Comparison of Critical Flicker Fusion Versus Automated Visual Fields in the Detection of Early Glaucoma

This study has been completed.
Sponsor:
Collaborator:
Nassau University Medical Center
Information provided by:
North Shore Long Island Jewish Health System
ClinicalTrials.gov Identifier:
NCT01076114
First received: February 24, 2010
Last updated: March 14, 2011
Last verified: March 2011
  Purpose

The purpose of this study is to evaluate if critical flicker fusion is a more reliable method for detection of early glaucoma compared to automated visual fields in comparison to subjects without evidence of glaucoma or optic nerve disease.


Condition
Glaucoma

Study Type: Observational
Study Design: Observational Model: Cohort
Time Perspective: Prospective
Official Title: Comparison of Critical Flicker Fusion vs. Automated Visual Fields in the Detection of Early Glaucoma

Resource links provided by NLM:


Further study details as provided by North Shore Long Island Jewish Health System:

Primary Outcome Measures:
  • Difference of mean deviation of glaucoma suspects from controls between critical flicker fusion and automated visual fields. [ Time Frame: 1 visit (1 day) ] [ Designated as safety issue: No ]

Enrollment: 58
Study Start Date: February 2010
Study Completion Date: February 2011
Primary Completion Date: February 2011 (Final data collection date for primary outcome measure)
Groups/Cohorts
Control
Patients with no evidence of glaucoma or as a suspect with normal intraocular pressure, normal cup to disc ratio with no other ocular pathology and a normal ophthalmic exam.
Glaucoma Suspect
Patients with abnormal cup to disc ratio or increased intraocular pressure (>21mm/Hg) with an otherwise normal ophthalmic exam.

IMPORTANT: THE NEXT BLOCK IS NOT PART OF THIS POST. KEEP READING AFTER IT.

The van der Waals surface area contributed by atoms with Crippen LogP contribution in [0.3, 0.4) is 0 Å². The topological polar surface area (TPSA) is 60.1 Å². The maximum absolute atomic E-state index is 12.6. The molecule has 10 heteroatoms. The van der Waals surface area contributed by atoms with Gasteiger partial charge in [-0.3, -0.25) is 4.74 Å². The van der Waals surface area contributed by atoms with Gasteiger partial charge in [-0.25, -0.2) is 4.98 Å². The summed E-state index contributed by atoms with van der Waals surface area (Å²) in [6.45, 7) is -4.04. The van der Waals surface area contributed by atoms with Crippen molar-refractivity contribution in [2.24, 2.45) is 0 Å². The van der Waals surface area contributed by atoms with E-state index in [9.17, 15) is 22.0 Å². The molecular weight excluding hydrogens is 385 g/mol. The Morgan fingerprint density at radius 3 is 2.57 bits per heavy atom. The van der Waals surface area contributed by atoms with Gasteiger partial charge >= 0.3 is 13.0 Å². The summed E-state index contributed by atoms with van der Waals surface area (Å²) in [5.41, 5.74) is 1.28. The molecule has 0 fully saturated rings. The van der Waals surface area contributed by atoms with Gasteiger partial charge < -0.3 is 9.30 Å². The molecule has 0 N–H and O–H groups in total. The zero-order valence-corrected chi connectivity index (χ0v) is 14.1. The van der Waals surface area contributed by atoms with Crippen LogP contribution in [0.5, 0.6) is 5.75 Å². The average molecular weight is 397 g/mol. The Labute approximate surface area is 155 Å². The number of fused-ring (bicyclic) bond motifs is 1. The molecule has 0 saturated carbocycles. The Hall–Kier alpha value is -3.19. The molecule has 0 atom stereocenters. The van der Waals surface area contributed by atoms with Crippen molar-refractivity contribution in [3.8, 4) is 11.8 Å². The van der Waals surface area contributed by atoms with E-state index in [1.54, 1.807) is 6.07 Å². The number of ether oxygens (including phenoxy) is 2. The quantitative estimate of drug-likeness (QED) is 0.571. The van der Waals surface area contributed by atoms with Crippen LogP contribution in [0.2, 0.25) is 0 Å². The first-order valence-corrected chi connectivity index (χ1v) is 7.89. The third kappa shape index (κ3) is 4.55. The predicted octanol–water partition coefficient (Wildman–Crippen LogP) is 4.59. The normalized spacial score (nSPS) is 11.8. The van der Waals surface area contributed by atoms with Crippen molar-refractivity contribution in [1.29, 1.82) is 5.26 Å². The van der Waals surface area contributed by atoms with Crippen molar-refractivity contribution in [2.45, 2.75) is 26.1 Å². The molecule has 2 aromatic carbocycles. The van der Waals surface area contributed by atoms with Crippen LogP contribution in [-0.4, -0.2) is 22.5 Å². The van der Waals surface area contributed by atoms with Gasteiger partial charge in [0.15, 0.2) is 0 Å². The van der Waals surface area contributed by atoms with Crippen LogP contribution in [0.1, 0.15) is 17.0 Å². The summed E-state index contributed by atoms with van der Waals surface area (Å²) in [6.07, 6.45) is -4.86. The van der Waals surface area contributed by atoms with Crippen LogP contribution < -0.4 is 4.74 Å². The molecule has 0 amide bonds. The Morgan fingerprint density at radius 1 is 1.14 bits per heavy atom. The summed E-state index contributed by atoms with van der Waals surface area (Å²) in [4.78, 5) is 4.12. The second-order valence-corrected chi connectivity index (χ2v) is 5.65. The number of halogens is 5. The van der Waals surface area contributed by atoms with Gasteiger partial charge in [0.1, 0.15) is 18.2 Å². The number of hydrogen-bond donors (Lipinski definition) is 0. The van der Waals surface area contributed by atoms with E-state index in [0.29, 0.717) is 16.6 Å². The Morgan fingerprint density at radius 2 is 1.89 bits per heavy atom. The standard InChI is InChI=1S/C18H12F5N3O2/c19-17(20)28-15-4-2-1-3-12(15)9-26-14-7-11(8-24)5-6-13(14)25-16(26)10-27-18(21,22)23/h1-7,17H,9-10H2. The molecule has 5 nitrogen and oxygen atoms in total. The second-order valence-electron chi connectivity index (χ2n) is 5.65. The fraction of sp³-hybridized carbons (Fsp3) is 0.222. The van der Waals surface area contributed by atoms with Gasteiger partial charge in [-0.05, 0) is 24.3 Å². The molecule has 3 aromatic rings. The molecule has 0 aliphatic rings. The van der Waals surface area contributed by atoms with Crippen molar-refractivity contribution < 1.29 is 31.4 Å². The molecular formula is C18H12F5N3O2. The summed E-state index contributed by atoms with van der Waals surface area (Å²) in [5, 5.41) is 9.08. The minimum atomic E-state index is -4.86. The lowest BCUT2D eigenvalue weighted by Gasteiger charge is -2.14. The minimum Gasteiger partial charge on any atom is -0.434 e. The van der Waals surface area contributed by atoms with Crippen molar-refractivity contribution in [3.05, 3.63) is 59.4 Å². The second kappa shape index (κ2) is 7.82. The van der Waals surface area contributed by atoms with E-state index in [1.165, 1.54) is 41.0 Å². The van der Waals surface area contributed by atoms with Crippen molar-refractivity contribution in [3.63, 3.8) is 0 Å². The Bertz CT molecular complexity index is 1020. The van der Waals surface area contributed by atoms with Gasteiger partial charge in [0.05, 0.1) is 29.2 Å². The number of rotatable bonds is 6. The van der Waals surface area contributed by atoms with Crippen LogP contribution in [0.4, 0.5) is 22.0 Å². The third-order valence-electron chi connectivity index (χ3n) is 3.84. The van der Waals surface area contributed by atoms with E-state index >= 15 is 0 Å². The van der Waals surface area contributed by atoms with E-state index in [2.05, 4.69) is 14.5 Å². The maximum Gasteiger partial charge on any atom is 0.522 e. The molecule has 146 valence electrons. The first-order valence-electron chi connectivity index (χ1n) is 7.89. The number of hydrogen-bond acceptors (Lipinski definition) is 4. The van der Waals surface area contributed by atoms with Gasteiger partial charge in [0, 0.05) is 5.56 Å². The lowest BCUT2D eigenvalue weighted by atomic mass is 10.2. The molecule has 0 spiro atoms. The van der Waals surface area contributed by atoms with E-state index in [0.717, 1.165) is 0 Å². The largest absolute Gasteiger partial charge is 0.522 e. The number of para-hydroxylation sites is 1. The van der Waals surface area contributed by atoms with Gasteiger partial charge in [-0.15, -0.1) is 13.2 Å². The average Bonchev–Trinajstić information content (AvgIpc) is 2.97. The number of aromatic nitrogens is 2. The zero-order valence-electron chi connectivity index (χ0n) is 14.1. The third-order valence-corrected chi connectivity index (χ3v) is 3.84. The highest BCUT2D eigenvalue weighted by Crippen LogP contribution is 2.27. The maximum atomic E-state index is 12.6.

Detailed Description:

Our hypothesis is that critical flicker fusion (CFF) is a more reliable method for detection of early glaucoma compared to automated visual fields in comparison to subjects without evidence of glaucoma or optic nerve disease. We aim to evaluate the structure of the optic nerve and compare it to results of visual fields and CFF. The CFF will also be correlated with intraocular pressure (IOP) measurements to observe if it may be more closely related than visual fields. This may become an additional tool to detect glaucoma in those with unreliable visual fields or who are unable to perform a visual field from physical or mental limitations.

  Eligibility

Ages Eligible for Study:   18 Years and older
Genders Eligible for Study:   Both
Accepts Healthy Volunteers:   Yes
Sampling Method:   Probability Sample
Study Population

Subjects will be selected from routine clinic patients seen at the Eye Center at Nassau University Medical Center, in East Meadow, NY.

Criteria

Inclusion:

  • Glaucoma Suspects:
  • Abnormal optic disc appearance with increased cup to disc ratio, or
  • Increased intraocular pressure >21 in either eye
  • Control Subjects:
  • Normal appearing optic discs
  • Normal intraocular pressure (<21)

Exclusion:

  • Other ocular pathology
  • History of seizures or epilepsy
  Contacts and Locations
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Please refer to this study by its ClinicalTrials.gov identifier: NCT01076114

Locations
United States, New York
Nassau University Medical Center
East Meadow, New York, United States, 11554
Sponsors and Collaborators
North Shore Long Island Jewish Health System
Nassau University Medical Center
Investigators
Principal Investigator: Colin Scott, MD Nassau University Medical Center
  More Information

Publications:

Responsible Party: Colin Scott, MD, Nassau University Medical Center
ClinicalTrials.gov Identifier: NCT01076114     History of Changes
Other Study ID Numbers: 09-320
Study First Received: February 24, 2010
Last Updated: March 14, 2011
Health Authority: United States: Institutional Review Board

Additional relevant MeSH terms:
Glaucoma
Ocular Hypertension
Eye Diseases

ClinicalTrials.gov processed this record on July 23, 2014